Why doesn’t MSF accept donations?
“Free is not always better.” That’s the conclusion of an article by Médecins Sans Frontières in which the organisation explains why it rejects donations of vaccines. Four reasons are given: 1) donations are usually accompanied by restrictions, for example on which areas or populations can be used, which can delay vaccination in emergency campaigns; 2) donations can put an end to efforts to increase access to affordable vaccines by removing incentives for competitors to enter a market where free vaccines are available; 3) donations are used as a justification for why prices remain high for others, including humanitarian organisations and developing countries; and, finally, 4) donations can disappear as quickly as they arrived.
Because of these new and more expensive vaccines, the cost of immunising a child has multiplied by 68 between 2001 and 2014, according to the organisation.
How are vaccine prices set? There are two ways. The first is based on costs, that is, the vaccine is priced according to how expensive it was to produce. As with other medicines, pharmaceutical companies and organisations disagree about the real cost of developing a new vaccine. The second, and most common, is linked to how much buyers can or are willing to pay. This is tiered pricing, which means that the richer a country is, the more it pays, and is the system advocated by manufacturers, according to the European Federation of Pharmaceutical Industries.
We can see how tiered pricing works for the MMR -against measles, mumps and rubella- or Hepatitis B vaccine, whose prices rise together with a country’s income. But the theory does not always match reality. While several variables -such as purchase volume or packaging type- may justify some differences, we can find trends in the data that don’t seem to fit the idea of richer buyers paying more.
The DTP vaccine has been part of vaccination schedules across the world for a long time. It protects against diphtheria, tetanus and whooping cough, and has several versions. The advanced version (DTaP, with acellular pertussis) has less side effects and is more expensive than the original DTP. Despite huge differences in wealth between the United States and Spain -the former more than doubling the per capita GDP of Spain- both buy doses from GSK at a very similar price: €13.28 for Spain, €13.86 for the United States.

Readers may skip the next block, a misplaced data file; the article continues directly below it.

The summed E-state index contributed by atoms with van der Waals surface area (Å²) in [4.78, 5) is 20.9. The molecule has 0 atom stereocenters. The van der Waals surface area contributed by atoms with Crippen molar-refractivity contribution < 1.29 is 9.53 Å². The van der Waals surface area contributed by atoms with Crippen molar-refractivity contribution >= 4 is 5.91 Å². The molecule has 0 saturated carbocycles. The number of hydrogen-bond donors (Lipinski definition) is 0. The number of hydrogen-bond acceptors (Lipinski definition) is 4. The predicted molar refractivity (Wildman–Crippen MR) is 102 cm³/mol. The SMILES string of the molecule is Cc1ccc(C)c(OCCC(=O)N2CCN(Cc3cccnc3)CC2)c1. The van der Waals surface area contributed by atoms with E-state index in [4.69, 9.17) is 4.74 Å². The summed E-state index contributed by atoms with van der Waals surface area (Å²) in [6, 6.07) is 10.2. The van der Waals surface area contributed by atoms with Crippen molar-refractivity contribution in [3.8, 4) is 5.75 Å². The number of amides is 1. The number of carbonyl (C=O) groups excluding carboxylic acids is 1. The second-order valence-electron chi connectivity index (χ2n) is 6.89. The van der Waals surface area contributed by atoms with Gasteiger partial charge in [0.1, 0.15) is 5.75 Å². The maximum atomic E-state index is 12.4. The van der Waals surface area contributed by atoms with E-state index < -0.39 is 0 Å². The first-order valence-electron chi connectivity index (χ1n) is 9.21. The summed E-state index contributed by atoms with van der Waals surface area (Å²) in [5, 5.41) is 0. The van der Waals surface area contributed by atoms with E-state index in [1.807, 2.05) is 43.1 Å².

A third version is Tdap, a low dosage and also acellular vaccine, normally used for adults. In this case, the figures don’t make sense either. Poland pays more (€14.83) than Portugal (€13.21) and Spain (€8.85), despite the fact the three countries buy from the same provider, GSK, and that the order of their income levels is just the opposite.
The DTP vaccine is sometimes combined with others to try to provide as many immunisations as possible in one go. An example is the pentavalent vaccine which protects -on top diphtheria, tetanus and pertussis,- against polio and Hib (anti-Haemophilus influenzae type b, a bacterium that causes pneumonia, respiratory problems, infections and can lead to death). Ukraine (lower-middle income) pays Sanofi almost the same price as Spain (high income): more than €22 per dose. If we add the Hepatitis B vaccine to the previous combination we get the hexavalent vaccine. Both Portugal and Spain buy it from GSK, but the Portuguese government pays almost eleven euros more per dose.
For the vaccine that protects against polio (IPV), Hungary pays more than Spain. In Italy, the price per dose is different for two purchases, even though both bids are awarded to Sanofi and in the same year, 2016.
Portugal went as far as to pay, in early 2017, 25 euros per dose of the vaccine against tuberculosis (BCG), which has suffered from stockouts in recent years. Shortly before that, in 2016, the price had been just €8.90, even though, due partly to smaller volumes being purchased, Portugal’s price was much higher than those of the rest of the countries analysed.